As Lois Lane, Margot Kidder played a vivacious journalist with a soft spot for Superman, played by Christopher Reeve, in the blockbuster films of the 1970s and 1980s. But even Superman could not save Kidder from her bipolar disorder.
Kidder said she was aware as early as 19 that her mood swings were intense enough to "knock over entire cities."
"But at that point, I don't know how much psychiatrists knew about manic depression. I know that I didn't know what to call it," Kidder said. "It wasn't my mood swings that alarmed me as much as the altered states that I would go into. I likened them to LSD trips without the LSD."
Kidder's drinking and occasional drug use masked her problem but in April 1996, she could not hide anymore. After disappearing for several days, Kidder made headlines when she was found dirty and dazed, hiding behind some bushes in a stranger's backyard.
Kidder was taken to the mental ward of a Los Angeles hospital for treatment, after which she went home to Canada to rest.
"I so don't want to cry, but it's the thing I have avoided and been terrified by and have demonized my whole life and it has done extraordinary damage to an awful lot of lives besides mine," Kidder said. "I've had an awful lot of highs and they were great. But the price I've paid for them is pretty tough to accept and I'm not -- I can't pay that price anymore."
Soap opera stars rarely go through the same kind of life-altering dramas that their characters suffer through on TV -- the amnesia, the long-lost mothers, the unintentional marriages.
But Maurice Bernard, who plays a mob boss on "General Hospital," got to act out aspects of his own personal distress in the award-winning "Sonny Is Bipolar" story line.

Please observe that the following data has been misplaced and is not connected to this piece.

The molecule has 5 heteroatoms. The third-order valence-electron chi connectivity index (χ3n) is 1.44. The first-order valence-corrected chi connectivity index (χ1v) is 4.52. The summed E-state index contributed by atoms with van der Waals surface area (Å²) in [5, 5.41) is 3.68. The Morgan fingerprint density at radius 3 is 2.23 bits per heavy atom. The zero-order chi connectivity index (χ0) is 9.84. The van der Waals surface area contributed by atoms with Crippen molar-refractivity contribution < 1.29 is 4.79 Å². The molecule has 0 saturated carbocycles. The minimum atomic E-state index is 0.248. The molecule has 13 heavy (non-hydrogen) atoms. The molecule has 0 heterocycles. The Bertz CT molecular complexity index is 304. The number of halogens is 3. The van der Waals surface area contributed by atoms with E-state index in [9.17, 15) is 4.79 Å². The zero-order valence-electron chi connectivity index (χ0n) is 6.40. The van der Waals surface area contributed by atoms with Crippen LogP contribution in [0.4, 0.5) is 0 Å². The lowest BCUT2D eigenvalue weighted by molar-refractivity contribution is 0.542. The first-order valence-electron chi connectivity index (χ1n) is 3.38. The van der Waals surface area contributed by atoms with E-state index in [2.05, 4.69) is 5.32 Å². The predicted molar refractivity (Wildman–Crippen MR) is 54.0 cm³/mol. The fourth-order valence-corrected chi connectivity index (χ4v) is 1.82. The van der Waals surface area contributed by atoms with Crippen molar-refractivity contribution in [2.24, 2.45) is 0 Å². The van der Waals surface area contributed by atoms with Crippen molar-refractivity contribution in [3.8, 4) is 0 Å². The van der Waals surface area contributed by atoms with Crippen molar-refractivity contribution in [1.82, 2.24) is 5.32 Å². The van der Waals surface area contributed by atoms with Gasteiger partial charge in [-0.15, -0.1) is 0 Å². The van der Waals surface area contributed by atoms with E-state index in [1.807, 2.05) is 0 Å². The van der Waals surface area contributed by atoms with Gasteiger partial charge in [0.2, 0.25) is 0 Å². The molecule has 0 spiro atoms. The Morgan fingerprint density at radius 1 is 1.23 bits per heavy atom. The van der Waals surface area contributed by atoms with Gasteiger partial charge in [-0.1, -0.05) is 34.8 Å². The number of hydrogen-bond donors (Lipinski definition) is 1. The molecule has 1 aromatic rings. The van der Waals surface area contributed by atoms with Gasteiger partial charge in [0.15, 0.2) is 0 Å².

In 2007, Bernard was honored by the Entertainment Industries Council with the first "Performance in a Daytime Drama" PRISM Award for his portrayal of bipolar disorder.
Bernard, 45, was diagnosed with bipolar disorder (then called manic depression) at the age of 22 after a nervous breakdown and a stay in a mental hospital.
Since his 1993 start at "General Hospital," Bernard has had a few rough periods and even left the show in 1998.
In a 2007 interview on "The Oprah Winfrey Show," Bernard described the importance of sticking to his medication.
"I flirt with not taking it -- but I'm not stupid, because every time I've gone off the medication, I've had a breakdown," he said.
The actress and writer, known best for her role as the dauntless Princess Leia in the "Star Wars" trilogy, has had to deal with both the light and the dark sides of her psyche.
Fisher has suffered from bipolar disorder since her youth.
"I have a chemical imbalance that, in its most extreme state, will lead me to a mental hospital," Fisher told Diane Sawyer.
Fisher, the child of actors Debbie Reynolds and Eddie Fisher, had a tumultuous childhood. Her father ran away with Elizabeth Taylor when she was 2 years old, and Fisher began performing on stage at age 12.
While Fisher got a huge break in "Star Wars", her career did not take off, and she gradually developed a cocaine and alcohol addiction. All during this time, she struggled with her disorder.
"I used to think I was a drug addict, pure and simple -- just someone who could not stop taking drugs willfully," said Fisher in a December 2000 interview with Diane Sawyer on ABC News. "And I was that. But it turns out that I am severely manic depressive."